Looking for important travel information while backpacking in Nepal? Here you will find information on working in Nepal, entry visas, Nepal hostels, and much more.
Table of Contents
- Facts About Nepal
- Things to do in Nepal
- Entry Visa Requirements for Nepal
- Foreigner Work Permits and Backpacker Jobs in Nepal
- Nepal Hostels
Facts About Nepal
Nepal never ceases to conjure up the mysteries of the orient in the imagination of travellers. From mountain top monasteries filled with saffron-robed monks to the chaos of rural marketplaces, every traveller has a distinct picture of Nepal.
Those that travel there come back with some of the speculations validated and still more new impressions imposed upon them by this small but wondrous country. Nepal due to its poverty is also a very popular destination for GAP placements and most major GAP year organisers run placements in the country.
It should be noted that due to a Maoist people’s war declared in 1996 the political situation in Nepal does bear some consideration. A current ceasefire has put an end to hostilities but it is still advisable to register your travel itinerary with your home embassy in Nepal upon arrival. It is also recommended to exercise caution when travelling in the more remote areas of the country.
- Currency: Nepalese Rupee (Rs) = 100 paisa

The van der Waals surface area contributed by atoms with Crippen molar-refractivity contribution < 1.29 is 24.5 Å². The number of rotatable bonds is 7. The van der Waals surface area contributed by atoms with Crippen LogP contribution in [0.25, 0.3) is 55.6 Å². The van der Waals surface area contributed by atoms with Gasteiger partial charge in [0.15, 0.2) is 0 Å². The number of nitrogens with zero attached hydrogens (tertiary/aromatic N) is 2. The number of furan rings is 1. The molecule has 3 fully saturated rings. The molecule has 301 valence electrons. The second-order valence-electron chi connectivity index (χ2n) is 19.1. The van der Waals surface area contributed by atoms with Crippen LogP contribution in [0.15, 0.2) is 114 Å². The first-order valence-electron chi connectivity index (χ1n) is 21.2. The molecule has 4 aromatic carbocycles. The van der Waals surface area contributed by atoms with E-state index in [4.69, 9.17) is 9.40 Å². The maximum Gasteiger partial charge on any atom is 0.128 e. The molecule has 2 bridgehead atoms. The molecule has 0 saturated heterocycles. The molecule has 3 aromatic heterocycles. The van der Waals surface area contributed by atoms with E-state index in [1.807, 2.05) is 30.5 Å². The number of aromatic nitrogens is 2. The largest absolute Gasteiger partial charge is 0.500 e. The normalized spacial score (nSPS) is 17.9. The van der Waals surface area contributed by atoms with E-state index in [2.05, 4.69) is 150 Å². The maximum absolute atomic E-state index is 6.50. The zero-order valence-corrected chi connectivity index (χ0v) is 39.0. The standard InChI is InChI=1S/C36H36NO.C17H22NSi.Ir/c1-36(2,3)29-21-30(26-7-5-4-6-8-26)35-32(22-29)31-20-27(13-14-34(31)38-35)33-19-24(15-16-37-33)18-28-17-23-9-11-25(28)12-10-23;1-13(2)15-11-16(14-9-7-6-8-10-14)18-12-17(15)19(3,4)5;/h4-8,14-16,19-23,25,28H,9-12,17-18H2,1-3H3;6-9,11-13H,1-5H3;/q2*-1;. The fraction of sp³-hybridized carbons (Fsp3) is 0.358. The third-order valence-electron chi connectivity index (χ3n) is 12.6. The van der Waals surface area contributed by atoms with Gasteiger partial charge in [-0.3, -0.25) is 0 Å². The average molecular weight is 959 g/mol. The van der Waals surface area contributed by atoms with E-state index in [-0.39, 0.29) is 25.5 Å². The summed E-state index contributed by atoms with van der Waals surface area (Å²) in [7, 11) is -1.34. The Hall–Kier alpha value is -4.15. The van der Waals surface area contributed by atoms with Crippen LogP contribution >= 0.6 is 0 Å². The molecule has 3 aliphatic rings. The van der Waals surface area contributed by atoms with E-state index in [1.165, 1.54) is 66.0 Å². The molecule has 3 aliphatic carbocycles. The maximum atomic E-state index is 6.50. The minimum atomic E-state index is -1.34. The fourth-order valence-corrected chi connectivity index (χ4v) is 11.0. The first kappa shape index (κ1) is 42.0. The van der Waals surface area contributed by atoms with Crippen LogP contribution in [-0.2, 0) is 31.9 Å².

- Time Zone: GMT +5.45
- Language: Nepali
- Telephone Services: Country Code +977, International access code 00
- Emergency Numbers: Not present
Climate in Nepal
Nepal benefits from quite a stable and predictable climate, there is a monsoon period between July and September but the rest of the year is pleasantly dry. During the winter temperatures drop to below freezing and most of the mountainous areas lie under a thick blanket of snow. Spring and Autumn are the best times for backpacking Nepal although don’t expect the mountains to be warm at any time of the year.
Things to do in Nepal
When deciding the best things to do in Nepal, there is an abundance of options. Here are the top bucket-list items when backpacking Nepal.
The country’s capital, Kathmandu, has often been described as a living museum due to the immense amount of history and culture that this city exudes. There are areas of modern hi-rise buildings but you will be refreshed to see that much of the old way of life is preserved throughout the city.
The city is literally littered with temples and religious sites but one of the most popular is Durbar Square which houses several museums as well as both Buddhist and Hindu temples complete with excellent examples Nepalese stone-craft. Four of the temples in this area have been designated UNESCO World Heritage sites so they are well worth a look.